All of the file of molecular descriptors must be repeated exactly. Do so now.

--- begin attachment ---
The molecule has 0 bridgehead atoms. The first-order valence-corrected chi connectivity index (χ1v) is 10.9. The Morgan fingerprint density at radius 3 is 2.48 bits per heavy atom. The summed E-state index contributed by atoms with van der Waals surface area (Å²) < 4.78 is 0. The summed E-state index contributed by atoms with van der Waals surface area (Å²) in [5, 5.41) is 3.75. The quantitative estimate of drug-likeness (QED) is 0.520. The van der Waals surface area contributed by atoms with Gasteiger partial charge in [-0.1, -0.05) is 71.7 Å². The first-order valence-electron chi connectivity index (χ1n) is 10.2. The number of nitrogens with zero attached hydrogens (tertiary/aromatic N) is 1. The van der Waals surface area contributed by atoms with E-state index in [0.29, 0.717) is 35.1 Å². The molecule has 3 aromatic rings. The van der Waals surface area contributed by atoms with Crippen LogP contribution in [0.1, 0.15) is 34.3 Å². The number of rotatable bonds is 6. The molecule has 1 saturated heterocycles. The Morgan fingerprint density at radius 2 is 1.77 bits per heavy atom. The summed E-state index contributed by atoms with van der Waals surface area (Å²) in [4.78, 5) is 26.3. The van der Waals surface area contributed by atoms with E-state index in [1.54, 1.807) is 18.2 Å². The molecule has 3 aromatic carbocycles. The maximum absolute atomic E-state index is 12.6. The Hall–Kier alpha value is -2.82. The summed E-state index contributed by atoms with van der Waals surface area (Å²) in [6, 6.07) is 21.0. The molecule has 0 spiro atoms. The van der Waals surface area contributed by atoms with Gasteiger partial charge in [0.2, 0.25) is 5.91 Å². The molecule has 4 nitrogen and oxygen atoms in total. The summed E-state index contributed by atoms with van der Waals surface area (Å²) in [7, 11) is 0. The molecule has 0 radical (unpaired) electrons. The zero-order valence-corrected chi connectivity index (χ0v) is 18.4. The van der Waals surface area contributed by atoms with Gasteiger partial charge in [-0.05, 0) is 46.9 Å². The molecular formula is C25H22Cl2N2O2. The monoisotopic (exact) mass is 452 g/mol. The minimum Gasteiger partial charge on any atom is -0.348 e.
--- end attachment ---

The molecule has 0 bridgehead atoms. The first-order valence-corrected chi connectivity index (χ1v) is 10.9. The Morgan fingerprint density at radius 3 is 2.48 bits per heavy atom. The summed E-state index contributed by atoms with van der Waals surface area (Å²) < 4.78 is 0. The summed E-state index contributed by atoms with van der Waals surface area (Å²) in [5, 5.41) is 3.75. The quantitative estimate of drug-likeness (QED) is 0.520. The van der Waals surface area contributed by atoms with Gasteiger partial charge in [-0.1, -0.05) is 71.7 Å². The first-order valence-electron chi connectivity index (χ1n) is 10.2. The number of nitrogens with zero attached hydrogens (tertiary/aromatic N) is 1. The van der Waals surface area contributed by atoms with E-state index in [0.29, 0.717) is 35.1 Å². The molecule has 3 aromatic rings. The van der Waals surface area contributed by atoms with Crippen LogP contribution in [0.1, 0.15) is 34.3 Å². The number of rotatable bonds is 6. The molecule has 1 saturated heterocycles. The Morgan fingerprint density at radius 2 is 1.77 bits per heavy atom. The summed E-state index contributed by atoms with van der Waals surface area (Å²) in [4.78, 5) is 26.3. The van der Waals surface area contributed by atoms with E-state index in [1.54, 1.807) is 18.2 Å². The molecule has 3 aromatic carbocycles. The maximum absolute atomic E-state index is 12.6. The Hall–Kier alpha value is -2.82. The summed E-state index contributed by atoms with van der Waals surface area (Å²) in [6, 6.07) is 21.0. The molecule has 0 spiro atoms. The van der Waals surface area contributed by atoms with Gasteiger partial charge in [0.2, 0.25) is 5.91 Å². The molecule has 4 nitrogen and oxygen atoms in total. The summed E-state index contributed by atoms with van der Waals surface area (Å²) in [7, 11) is 0. The molecule has 0 radical (unpaired) electrons. The zero-order valence-corrected chi connectivity index (χ0v) is 18.4. The van der Waals surface area contributed by atoms with Gasteiger partial charge in [-0.05, 0) is 46.9 Å². The molecular formula is C25H22Cl2N2O2. The monoisotopic (exact) mass is 452 g/mol. The minimum Gasteiger partial charge on any atom is -0.348 e.